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21 June 2020: Clinical Research  

Treatment of Temporomandibular Joint Disorders by Ultrashort Wave and Extracorporeal Shock Wave: A Comparative Study

Wenyan Li1ABCDEF, Junying Wu1ABCDEF*

DOI: 10.12659/MSM.923461

Med Sci Monit 2020; 26:e923461



BACKGROUND: This study was carried out to compare the therapeutic efficacy of extracorporeal shock wave (ESW) and ultrashort wave (UW) for temporomandibular joint disorder (TMD).

MATERIAL AND METHODS: A total of 80 patients with myofascial pain and TMD were enrolled in this study. The subjects were randomized to receive ESW or UW treatments. Patients in the ESW group received 1 ESW treatment for 4 weeks and patients in the US group were given US treatment once a day for 5 days per week for 4 weeks. The pain was measured using visual analog scale (VAS) and mouth opening was determined as pain-free maximum mouth opening (MMO) before and 4 weeks after the treatments. Other parameters assessed included functional indexes of temporomandibular joint such as mandibular movement (MM), joint noise (JN), joint press (JP), and disability index (DI).

RESULTS: After therapy, VAS, MMO, MM, JN, JP, and DI in ESW group, and VAS in UW group were significantly improved (P<0.05) as compared to before therapy. VAS, MMO, and the functional indexes of temporomandibular joint in the ESW group were significantly better than those in the UW group (1.79 vs. 2.00, 3.23 vs. 2.03, 1.79 vs. 2.41, 1.45 vs. 2.27, 1.55 vs. 2.59, and 3.30 vs. 4.79, respectively. P<0.05).

CONCLUSIONS: ESW significantly reduces pain and improves the functional indexes of temporomandibular joint and mouth opening limit for TMD patients as compared with UW therapy.

Keywords: High-Energy Shock Waves, pain management, Temporomandibular Joint, Electric Stimulation Therapy, Extracorporeal Shockwave Therapy, Pain Measurement, Range of Motion, Articular, Temporomandibular Joint Disorders, young adult


Temporomandibular disorders (TMDs) are clinical conditions that affect the masticatory musculature, temporomandibular joint (TMJ), and associated structures [1]. The common symptoms of TMD include clicking of the joint, limited mouth opening, and muscle with joint pain, which is the most significant clinical symptom. The pain can be myogenic, arthrogenic, or mixed types [2]. A number of studies have examined the efficacy of physical therapies for the dysfunction of TMJ and pain, such as electrotherapy, massage, and physical and exercise therapy [3,4]. Among them, UW therapy is demonstrated to be able to reduce pain and inflammation, and improve the functions of the mouth [4,5]. However, this treatment is relatively slow in relieving pain [6].

Extracorporeal shock wave (ESW) has been widely recognized as a biological modulator that results in differentiation of mesenchymal stem cells, neovascularization, and release of angiogenetic factors [7,8]. Previous studies have shown that ESW is beneficial for musculoskeletal disorders, with a success rate between 65% and 91%, with few and negligible complications [9]. Some preliminary studies showed that ESW is effective in treating TMJ disorders [10]. However, a better understanding of the therapeutic effects of the physical therapy interventions is still required for rational use of this therapy for TMD treatment. In this study, we investigated the therapeutic effects of UW and ESW on reliving pain and increasing pain-free maximum mouth opening (MMO) in patients with myogenic or mixed TMD. Our results may help improve therapeutic management of the disease.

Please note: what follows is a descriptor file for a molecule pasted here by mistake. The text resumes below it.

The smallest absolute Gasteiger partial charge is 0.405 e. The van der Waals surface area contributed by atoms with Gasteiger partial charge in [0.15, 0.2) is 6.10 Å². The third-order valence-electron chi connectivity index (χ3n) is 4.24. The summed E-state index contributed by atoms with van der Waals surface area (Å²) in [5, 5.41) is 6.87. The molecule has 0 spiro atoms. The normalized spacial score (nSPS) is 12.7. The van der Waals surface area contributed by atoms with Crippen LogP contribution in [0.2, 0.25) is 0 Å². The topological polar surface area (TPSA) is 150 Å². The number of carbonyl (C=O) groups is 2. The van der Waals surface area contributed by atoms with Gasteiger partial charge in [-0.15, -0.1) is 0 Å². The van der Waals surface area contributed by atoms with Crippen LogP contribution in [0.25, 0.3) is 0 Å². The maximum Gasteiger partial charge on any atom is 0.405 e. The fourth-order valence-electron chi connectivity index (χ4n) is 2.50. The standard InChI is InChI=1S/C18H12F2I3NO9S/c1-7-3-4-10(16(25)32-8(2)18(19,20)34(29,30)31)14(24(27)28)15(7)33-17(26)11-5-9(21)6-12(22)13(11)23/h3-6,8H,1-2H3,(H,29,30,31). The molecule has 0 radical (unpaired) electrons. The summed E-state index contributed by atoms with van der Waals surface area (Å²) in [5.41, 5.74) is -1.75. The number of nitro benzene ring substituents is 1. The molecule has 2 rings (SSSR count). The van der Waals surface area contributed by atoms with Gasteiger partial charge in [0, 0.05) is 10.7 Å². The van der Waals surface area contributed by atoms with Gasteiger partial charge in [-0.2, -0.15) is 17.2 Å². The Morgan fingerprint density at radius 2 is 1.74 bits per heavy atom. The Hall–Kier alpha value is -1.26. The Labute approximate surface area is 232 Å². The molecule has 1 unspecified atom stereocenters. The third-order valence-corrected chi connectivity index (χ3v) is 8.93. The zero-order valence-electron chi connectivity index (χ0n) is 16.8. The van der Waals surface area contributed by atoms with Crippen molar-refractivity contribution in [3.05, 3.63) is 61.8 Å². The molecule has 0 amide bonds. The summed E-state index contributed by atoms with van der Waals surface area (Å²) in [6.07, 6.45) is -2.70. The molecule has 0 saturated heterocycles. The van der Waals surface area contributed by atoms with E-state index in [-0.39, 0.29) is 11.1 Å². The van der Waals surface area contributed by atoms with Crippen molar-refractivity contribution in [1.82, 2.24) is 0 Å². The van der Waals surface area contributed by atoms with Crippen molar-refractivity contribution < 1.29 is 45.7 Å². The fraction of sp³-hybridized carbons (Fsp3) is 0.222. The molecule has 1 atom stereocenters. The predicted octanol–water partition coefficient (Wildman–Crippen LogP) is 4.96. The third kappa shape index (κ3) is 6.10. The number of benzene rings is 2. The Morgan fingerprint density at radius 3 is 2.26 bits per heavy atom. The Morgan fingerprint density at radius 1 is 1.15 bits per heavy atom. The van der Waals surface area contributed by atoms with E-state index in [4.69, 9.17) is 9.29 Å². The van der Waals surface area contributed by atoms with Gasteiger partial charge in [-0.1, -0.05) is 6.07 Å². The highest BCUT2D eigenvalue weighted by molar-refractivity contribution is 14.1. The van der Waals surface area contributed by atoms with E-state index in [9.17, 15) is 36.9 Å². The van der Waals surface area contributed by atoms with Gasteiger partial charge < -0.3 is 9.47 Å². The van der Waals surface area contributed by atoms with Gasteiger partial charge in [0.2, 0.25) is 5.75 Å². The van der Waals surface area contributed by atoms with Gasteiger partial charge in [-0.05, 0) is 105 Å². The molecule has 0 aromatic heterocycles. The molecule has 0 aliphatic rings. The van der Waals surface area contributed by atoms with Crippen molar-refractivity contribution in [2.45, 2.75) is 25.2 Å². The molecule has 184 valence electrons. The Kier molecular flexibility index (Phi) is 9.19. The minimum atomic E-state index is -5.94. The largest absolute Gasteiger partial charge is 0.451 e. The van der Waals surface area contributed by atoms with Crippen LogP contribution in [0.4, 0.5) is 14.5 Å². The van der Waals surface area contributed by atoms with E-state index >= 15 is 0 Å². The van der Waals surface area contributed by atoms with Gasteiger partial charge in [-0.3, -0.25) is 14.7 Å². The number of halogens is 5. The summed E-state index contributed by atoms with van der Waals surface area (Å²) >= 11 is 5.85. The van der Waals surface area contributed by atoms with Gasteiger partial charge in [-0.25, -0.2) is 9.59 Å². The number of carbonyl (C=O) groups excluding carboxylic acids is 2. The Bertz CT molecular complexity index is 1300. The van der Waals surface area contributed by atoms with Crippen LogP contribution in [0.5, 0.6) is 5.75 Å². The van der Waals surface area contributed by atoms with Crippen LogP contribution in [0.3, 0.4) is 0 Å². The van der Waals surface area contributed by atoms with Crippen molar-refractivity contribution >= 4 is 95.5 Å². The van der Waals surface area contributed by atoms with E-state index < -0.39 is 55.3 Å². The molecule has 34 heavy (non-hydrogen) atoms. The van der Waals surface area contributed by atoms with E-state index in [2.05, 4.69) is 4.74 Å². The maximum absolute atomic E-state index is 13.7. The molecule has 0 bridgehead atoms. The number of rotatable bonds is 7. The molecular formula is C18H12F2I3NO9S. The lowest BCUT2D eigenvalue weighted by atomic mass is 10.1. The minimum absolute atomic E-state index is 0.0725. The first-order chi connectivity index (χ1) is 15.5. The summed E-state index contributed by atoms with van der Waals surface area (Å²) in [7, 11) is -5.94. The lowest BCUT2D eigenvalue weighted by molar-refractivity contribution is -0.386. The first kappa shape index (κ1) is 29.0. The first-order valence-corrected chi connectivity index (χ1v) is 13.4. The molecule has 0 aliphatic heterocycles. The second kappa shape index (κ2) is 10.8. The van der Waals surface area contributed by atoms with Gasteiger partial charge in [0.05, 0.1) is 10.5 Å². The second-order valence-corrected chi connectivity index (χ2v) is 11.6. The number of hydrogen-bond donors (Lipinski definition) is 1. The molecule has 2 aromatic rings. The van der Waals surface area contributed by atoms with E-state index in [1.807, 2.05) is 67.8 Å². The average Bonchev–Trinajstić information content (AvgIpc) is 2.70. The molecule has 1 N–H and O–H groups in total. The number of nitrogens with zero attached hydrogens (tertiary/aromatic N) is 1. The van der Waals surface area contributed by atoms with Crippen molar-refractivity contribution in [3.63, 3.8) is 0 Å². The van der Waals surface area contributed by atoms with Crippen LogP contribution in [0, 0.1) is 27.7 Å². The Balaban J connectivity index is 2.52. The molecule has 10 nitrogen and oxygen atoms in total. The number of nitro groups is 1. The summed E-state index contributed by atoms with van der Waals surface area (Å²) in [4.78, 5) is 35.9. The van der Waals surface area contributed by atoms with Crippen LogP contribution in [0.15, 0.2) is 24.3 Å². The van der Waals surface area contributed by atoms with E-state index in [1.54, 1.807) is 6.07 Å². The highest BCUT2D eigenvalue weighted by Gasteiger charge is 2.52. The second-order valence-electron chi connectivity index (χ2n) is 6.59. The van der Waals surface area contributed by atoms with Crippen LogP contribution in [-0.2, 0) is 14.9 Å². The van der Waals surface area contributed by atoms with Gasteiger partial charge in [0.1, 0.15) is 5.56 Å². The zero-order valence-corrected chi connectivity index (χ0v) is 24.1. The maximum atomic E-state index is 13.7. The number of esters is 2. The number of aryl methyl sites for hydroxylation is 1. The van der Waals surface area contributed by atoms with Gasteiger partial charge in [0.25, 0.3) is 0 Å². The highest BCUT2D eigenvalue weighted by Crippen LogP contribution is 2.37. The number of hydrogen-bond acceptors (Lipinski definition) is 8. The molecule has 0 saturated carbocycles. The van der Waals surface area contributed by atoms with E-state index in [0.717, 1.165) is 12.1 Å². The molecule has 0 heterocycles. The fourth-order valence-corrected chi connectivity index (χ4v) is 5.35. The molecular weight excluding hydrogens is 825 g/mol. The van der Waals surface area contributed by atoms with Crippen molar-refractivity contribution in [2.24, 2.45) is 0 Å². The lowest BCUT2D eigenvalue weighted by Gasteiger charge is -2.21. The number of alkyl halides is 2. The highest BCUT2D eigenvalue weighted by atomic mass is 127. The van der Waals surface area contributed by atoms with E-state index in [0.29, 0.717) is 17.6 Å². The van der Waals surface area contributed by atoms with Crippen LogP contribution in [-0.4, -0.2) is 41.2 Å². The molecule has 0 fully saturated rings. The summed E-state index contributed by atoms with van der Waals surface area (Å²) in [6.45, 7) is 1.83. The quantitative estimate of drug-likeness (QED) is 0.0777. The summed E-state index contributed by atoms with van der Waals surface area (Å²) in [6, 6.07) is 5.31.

Material and Methods


A total of 80 TMD patients treated at our hospital between July 2013 and September 2018 were included. Participants were included if they were older than 18 years and had diagnosed myofascial pain with or without mouth opening limitation based on the Research Diagnostic Criteria for TMD (RDC/TMD) [11]. They were also included if they had unilateral or bilateral joint impairment or disc displacement associated with myofascial pain. Those criteria are shown to have excellent intraclass correlation coefficient with TMD, especially for myofascial pain diagnosis [12]. Subjects were excluded if they had polyarthritis, acute trauma, joint infection, surgical treatment (physiotherapy, splint therapy, and acupuncture) within the 3 months prior to the study, depression, and other mental problems. Patients were asked not to take pain-relief medication or muscle relaxants at least 24 hours prior to the evaluations or during the treatment period. This study was approved by the Research Ethics Committee of Shanxi Medical University. Written informed consent was obtained from every patient before treatment.


After detailed physical examinations, a specially-designed evaluation form was filled out for each patient. Demographic data such as age, sex, duration of pain, and other clinical data were collected (Table 1).

To compare the effectiveness of UW and ESW, patients were randomly assigned (using a simple randomization table) into 2 groups. Patients in the UW group received UW at an intensity of 45 W and wavelength of 6 meters using an ultra-short-wave emitter (Hannover, Germany). UW was applied by placing the electrodes 2 to 3 cm to the mandibular joint, and each treatment lasted 15 min once a day for 5 in a week for 4 weeks. Patients in the ESW group were given 1000 to 1500 shocks at 8 Hz frequency using a radial extracorporeal shock wave device (EMS, Swiss). The device was connected to a 15-mm diameter applicator according to the producer’s recommendations, and patients were treated once a week for 4 weeks.


Before and 4 weeks after the therapies, patients were assessed for pain using the visual analog scale (VAS), which uses a 10-cm ruler with left and right sides corresponding to no pain (0) and unbearable pain [13], respectively. The assessing physicians were blinded to the patients. The participants were asked to move the marker to indicate their pain level. Pain-free MMO was measured using an analog vernier caliper with a 0.05 mm precision, as previously described [14]. Participants were seated and asked to open their mouths as far as possible without pain. At the limit of mouth opening that was pain-free, the distance between the upper and lower central incisors (not considering the overbite) was determined. The temporomandibular index were assessed as described elsewhere [15,16], including mandibular movement (MM), joint noise (JN), joint press (JP), and disability index (DI).